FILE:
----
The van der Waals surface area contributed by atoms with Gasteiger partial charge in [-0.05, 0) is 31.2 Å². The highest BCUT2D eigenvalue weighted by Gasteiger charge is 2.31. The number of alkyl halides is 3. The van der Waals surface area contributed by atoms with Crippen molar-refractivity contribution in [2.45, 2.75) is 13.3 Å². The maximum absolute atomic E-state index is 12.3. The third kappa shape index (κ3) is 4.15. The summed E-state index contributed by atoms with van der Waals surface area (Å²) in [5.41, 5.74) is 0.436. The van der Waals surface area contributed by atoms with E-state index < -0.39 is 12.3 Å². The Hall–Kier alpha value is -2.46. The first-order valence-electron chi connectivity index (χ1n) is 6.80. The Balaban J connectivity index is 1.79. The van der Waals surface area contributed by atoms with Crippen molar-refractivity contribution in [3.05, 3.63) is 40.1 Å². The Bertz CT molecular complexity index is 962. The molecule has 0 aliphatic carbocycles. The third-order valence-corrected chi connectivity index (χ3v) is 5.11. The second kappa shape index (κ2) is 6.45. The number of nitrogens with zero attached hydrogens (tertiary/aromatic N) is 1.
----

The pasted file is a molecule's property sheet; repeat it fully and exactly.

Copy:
The van der Waals surface area contributed by atoms with Gasteiger partial charge in [-0.05, 0) is 31.2 Å². The highest BCUT2D eigenvalue weighted by Gasteiger charge is 2.31. The number of alkyl halides is 3. The van der Waals surface area contributed by atoms with Crippen molar-refractivity contribution in [2.45, 2.75) is 13.3 Å². The maximum absolute atomic E-state index is 12.3. The third kappa shape index (κ3) is 4.15. The summed E-state index contributed by atoms with van der Waals surface area (Å²) in [5.41, 5.74) is 0.436. The van der Waals surface area contributed by atoms with E-state index < -0.39 is 12.3 Å². The Hall–Kier alpha value is -2.46. The first-order valence-electron chi connectivity index (χ1n) is 6.80. The Balaban J connectivity index is 1.79. The van der Waals surface area contributed by atoms with Crippen molar-refractivity contribution in [3.05, 3.63) is 40.1 Å². The Bertz CT molecular complexity index is 962. The molecule has 0 aliphatic carbocycles. The third-order valence-corrected chi connectivity index (χ3v) is 5.11. The second kappa shape index (κ2) is 6.45. The number of nitrogens with zero attached hydrogens (tertiary/aromatic N) is 1.